As part of our activities we also organize, Yoruba Historical Conversation, because part of our work has to do with culture and language. Now, we held about nine different editions going into the tenth one, where we engage historians to talk about the history of who we are. The tenth edition is coming soon. We also have a programme on radio which runs daily.
Thus, our job is to make sure that policies that come out of here is being implemented in the states, that is when we will know that DAWN is doing things.
Recently, we came up with the ‘Do cocoa strategy’ on our products can go to the next level. We have gone very far working with our partners. Submitted the memorandum to all the states particularly the cocoa producing states, of how we can regenerate our cocoa farms across the region. Once that one takes off, and we start selling our cocoa back to the international market like Ondo is doing at the moment that is another success story.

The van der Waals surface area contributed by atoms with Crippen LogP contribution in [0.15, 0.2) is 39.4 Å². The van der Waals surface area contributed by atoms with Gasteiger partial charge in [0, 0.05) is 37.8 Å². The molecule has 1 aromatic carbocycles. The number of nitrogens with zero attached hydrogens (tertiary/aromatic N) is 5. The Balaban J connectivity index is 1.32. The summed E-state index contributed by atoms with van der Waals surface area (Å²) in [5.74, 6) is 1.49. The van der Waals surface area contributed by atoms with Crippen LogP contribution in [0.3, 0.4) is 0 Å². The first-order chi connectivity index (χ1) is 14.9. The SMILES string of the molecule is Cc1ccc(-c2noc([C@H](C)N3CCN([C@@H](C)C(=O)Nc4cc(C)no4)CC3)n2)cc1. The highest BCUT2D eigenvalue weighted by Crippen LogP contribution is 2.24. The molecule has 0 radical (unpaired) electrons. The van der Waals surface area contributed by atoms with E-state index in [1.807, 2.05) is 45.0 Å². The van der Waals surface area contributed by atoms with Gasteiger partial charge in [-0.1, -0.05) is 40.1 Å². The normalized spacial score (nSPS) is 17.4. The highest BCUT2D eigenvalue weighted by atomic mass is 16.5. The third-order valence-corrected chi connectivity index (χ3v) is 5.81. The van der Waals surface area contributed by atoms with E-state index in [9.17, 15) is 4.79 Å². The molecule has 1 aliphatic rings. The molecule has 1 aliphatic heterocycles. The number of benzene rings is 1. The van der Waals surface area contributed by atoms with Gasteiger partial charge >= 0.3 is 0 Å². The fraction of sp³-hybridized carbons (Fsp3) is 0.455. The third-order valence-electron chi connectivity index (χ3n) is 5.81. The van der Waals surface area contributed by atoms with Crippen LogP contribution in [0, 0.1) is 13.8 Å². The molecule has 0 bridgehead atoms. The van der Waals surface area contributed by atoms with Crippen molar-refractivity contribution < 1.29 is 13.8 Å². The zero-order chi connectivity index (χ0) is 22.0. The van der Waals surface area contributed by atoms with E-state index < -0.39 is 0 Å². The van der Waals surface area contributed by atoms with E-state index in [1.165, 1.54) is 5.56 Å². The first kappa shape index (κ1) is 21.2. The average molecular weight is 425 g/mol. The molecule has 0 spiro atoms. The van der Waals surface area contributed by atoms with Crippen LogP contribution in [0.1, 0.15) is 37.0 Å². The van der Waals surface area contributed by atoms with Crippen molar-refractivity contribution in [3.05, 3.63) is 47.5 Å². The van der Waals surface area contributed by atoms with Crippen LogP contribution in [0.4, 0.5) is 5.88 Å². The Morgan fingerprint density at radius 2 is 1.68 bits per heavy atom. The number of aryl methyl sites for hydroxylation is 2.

We have also been advising our governors, that when constructing roads, they should start thinking of roads that interlink with each other. These are roads that can enhance the economy if the states. When the Ondo state governor came here, the first major contract that he signed was the road linking Ondo State to Lagos. There is a place in Ondo state called Araromi. It is a 50km road from Araromi to Lekki. What it means is that in less than one hour, you can leave Ondo state and get to Lagos. Araromi has the longest beach front in Nigeria. But most people don’t know the place. With that road, a farmer, an exporter in Araromi or even someone that wants to site an industry and does not want to put it in Lagos can site an industry there knowing full well that in 40 or 50 minutes he can transport his goods from that road in Ondo state and get to Lagos, at Lekki seaport. That is what integration does, and that is what DAWN has been pushing.